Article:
Working with the people of Haiti has exposed our teams to the rich culture and customs of the people. Some vary slightly from family to family and village to village. Others remain consistent throughout the areas we work. We thought that it would be fitting at this season to share some of the Christmas customs practiced across Haiti.
Christmas Customs
  • Reveyons – Many families go to Midnight Mass. After Mass, families and friends gather to for parties known as reveyons. Reveyons often include elaborate meals. They are a tradition that can be traced to the French reveillon in the late 1800’s.
  • Woslè – While the adults visit, the children play the game called reveyon, which is similar to “Jacks.” Since it is played so often, the games become tournaments of skill among the older children.
  • Pi detwal / Peta – Creole for the French pluie d’étoile,” Pi detwal is Kreyol translates to meteor shower or rain of stars. As the evening goes on the celebration includes sparklers or roman candles that the children light at nighttime in their yards.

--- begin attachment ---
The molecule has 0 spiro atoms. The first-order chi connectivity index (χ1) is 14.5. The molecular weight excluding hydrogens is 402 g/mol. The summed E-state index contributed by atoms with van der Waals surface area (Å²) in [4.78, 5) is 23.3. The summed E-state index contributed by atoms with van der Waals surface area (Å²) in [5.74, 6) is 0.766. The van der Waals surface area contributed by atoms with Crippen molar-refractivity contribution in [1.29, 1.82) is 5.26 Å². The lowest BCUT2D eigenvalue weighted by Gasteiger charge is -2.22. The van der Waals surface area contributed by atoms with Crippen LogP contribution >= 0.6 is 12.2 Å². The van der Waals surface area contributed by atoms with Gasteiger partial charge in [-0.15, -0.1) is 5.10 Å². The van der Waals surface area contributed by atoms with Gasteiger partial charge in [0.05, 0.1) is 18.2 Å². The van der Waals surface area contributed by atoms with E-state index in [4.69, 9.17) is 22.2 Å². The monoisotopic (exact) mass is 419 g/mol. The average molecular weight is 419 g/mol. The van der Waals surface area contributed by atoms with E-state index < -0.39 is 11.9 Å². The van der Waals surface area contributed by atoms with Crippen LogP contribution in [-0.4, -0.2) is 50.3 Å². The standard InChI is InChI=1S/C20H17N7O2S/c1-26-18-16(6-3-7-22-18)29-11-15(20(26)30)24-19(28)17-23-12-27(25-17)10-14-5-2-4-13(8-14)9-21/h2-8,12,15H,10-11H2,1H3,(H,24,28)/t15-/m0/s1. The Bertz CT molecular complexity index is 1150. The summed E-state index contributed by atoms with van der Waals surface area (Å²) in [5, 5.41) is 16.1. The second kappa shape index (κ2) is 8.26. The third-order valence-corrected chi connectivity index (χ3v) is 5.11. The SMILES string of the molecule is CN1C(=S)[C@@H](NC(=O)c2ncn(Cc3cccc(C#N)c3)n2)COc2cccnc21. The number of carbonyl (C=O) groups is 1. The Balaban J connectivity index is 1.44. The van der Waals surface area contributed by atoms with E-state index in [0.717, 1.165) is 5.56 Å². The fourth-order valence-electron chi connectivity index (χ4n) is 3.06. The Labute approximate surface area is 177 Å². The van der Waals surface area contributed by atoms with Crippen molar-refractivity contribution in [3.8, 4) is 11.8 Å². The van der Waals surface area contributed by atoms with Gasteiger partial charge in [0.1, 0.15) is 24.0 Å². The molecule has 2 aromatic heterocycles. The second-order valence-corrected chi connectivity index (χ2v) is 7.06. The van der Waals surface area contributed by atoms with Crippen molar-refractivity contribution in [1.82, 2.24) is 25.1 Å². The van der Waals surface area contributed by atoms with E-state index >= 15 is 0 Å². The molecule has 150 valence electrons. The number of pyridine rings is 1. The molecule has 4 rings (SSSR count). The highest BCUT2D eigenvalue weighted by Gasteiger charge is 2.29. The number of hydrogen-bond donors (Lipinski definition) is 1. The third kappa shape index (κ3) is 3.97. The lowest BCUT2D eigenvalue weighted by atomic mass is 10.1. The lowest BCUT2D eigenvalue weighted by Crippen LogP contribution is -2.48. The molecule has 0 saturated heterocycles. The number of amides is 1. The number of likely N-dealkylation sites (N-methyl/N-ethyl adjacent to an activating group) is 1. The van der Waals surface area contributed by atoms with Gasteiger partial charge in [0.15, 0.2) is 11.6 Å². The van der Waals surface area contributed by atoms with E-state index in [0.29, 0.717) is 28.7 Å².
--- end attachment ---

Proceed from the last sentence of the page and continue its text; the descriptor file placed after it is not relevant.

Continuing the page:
• Fanal – French for lantern, fanals are intricately designed paper boxes. They are cut and decorated with tissue paper before being placed on the porches or in windows. Because of their designs, they serve as lights for passers by.
  • Krema – This is a traditional beverage for reveyon, and similar to eggnog it is made with Haitian rum, coconut milk, ground nutmeg, evaporated and condensed milk and vanilla.

As you can see, many of these traditions are similar to those practiced in many other parts of the world. While these traditional may vary from village to village, they all have one thing in common, family. This strong tradition of family is one we see over and over again in our work. As a result, we are always increasingly inspired to provide the resources that help keep families together and improve their quality of life.

So, as our friends in Haiti say, Ala bon sa bon Jou Ferye nan tout zanmi nou an!

Happy holidays to all our friends!

~Michael and Frida Donner